lse Koch was the wife of Karl Otto Koch, commander of the Nazi concentration camp at Buchenwald, but the drunkenness of power made her more famous than her husband. The “Buchenwald bitch,” as the sadistic chief of guards was called by the prisoners of the camp, orchestrated the most obscene tortures, a very obscure one being the collection of tattooed skin of death row inmates, from which she made lampshades.
On April 11, 1945, American soldiers entered the Nazi camp at Buchenwald and froze. Today, 68 years after the holocaust, those horrific images are preserved as a testimony to the most sadistic historical injustices. An estimated 56,000 people have died in Buchenwald. Jews, political prisoners, prisoners of war, gypsies, and homosexuals.
There were 34,375 deaths in the camp files. Soviet prisoners of war missing, shot in the back of the head, Gestapo prisoners killed in Buchenwald crematorium missing, victims of Eastern camp evacuation convoys missing, and Nazi evacuation victims missing in the spring of 1945 death marches.
Ilse Koch took part in the Nazi Party
Ilse Koch joined the Nazi Party in 1932, and in 1934 she married Karl Otto Koch, with whom she settled, in 1936, near Berlin. He was the commander of the Sachsenhausen Concentration Camp, and she was a guard and secretary. In 1937, the two came to lead the Buchenwald camp. Ilse remained here until August 23, 1943, and, in the meantime, gained unfortunate fame. She was called the “Witch of Buchenwald,” a name that naturally transformed into “The Bitch of Buchenwald ” because of her extraordinary sadism.
Survivors say the young SS member was walking completely naked, with a whip in her hand, among the detainees in the camps, and if anyone blinked or turned their head, they would be shot on the spot. After the release from the camp, it was discovered that Ilse Koch was the one who ordered the death of several detainees who had tattoos to use their skin for various handicrafts.
On August 24, 1943, Ilse Koch and her husband were arrested on the orders of Josias von Waldeck-Pyrmont, the head of the SS and Weimar Police. They were accused of obtaining undue benefits from the detainees’ fortunes, embezzlement, and killing several prisoners to prevent them from testifying. However, Ilse was acquitted due to lack of evidence, and the former camp commander was executed in April 1945.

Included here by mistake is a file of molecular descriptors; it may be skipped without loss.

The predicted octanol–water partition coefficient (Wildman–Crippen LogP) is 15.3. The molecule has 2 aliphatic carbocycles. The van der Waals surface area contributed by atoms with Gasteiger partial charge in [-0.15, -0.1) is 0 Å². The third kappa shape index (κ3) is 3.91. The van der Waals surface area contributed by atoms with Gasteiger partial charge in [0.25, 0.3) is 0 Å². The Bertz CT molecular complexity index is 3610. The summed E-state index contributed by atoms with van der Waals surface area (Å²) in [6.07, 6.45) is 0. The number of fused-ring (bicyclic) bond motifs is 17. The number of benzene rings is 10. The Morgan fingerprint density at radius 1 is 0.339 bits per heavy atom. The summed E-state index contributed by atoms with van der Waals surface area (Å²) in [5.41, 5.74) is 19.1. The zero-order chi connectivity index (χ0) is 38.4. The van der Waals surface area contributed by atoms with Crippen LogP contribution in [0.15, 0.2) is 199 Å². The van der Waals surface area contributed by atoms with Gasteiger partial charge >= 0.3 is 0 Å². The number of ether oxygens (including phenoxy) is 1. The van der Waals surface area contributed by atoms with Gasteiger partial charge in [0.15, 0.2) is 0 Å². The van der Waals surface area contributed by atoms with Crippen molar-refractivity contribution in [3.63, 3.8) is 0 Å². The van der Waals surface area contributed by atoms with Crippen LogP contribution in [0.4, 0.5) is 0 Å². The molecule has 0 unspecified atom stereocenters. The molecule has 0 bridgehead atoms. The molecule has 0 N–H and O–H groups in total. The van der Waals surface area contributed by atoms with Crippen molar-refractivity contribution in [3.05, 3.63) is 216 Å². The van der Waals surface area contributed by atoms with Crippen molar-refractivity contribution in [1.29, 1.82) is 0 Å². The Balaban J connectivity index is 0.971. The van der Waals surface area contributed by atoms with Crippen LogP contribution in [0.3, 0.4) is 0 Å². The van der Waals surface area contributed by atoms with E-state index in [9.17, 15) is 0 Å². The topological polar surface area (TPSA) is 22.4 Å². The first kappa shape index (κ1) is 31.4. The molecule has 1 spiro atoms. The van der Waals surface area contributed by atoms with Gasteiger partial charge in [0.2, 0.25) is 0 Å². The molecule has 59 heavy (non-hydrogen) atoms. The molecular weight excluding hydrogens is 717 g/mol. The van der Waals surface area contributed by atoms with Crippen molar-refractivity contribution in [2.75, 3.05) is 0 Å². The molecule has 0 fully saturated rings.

Concentration camp atrocities trial
Ilse was arrested again by the Americans on June 30, 1945. She was referred, along with thirty other Nazis, to the Tribunal. An American soldier from Dachau, being accused of participating in a criminal plan of supporting and participating in the Buchenwald crimes, talked about her position in the camp as well as her sadistic actions.
At the 1947 trial, Ilse Koch was shocked by saying that she was pregnant, although the prison regime was one of isolation, unable to interact with any men except the investigators. Indeed, Ilse Koch was in her eighth month of pregnancy. However, her promiscuity was notorious, with rumors that the torturer had relations with the chief of doctors at Dachau, SS Captain Waldemar Hoven, with her husband’s deputy, Hermann Florstedt, with other SS officers, and even with certain detainees.
On August 19, 1947, Ilse Koch was sentenced to life in prison, but her sentence was reduced to four years in prison on the grounds that there is no convincing evidence that she selected detainees for extermination in order to collect tattooed skin, or that she has in possession of objects made of human skin. Under the pressure of public opinion, Ilse Koch was given the final verdict on January 15, 1951.
The court’s decision had 111 pages of reasons. On September 1, 1967, the torturer was hanged in the Aichach Women’s Prison. She was sixty years old. On April 11, 1945, starving prisoners stormed the watchtowers in an attempt to gain control of the camp. In the afternoon of the same day, the 89th Infantry Division of the United States entered Buchenwald. More than 20,000 people were found in the concentration camp.
The Americans who witnessed the terrible discoveries were so impressed that they ordered the people of Weimar to visit the camp to see the Nazi horrors with their own eyes.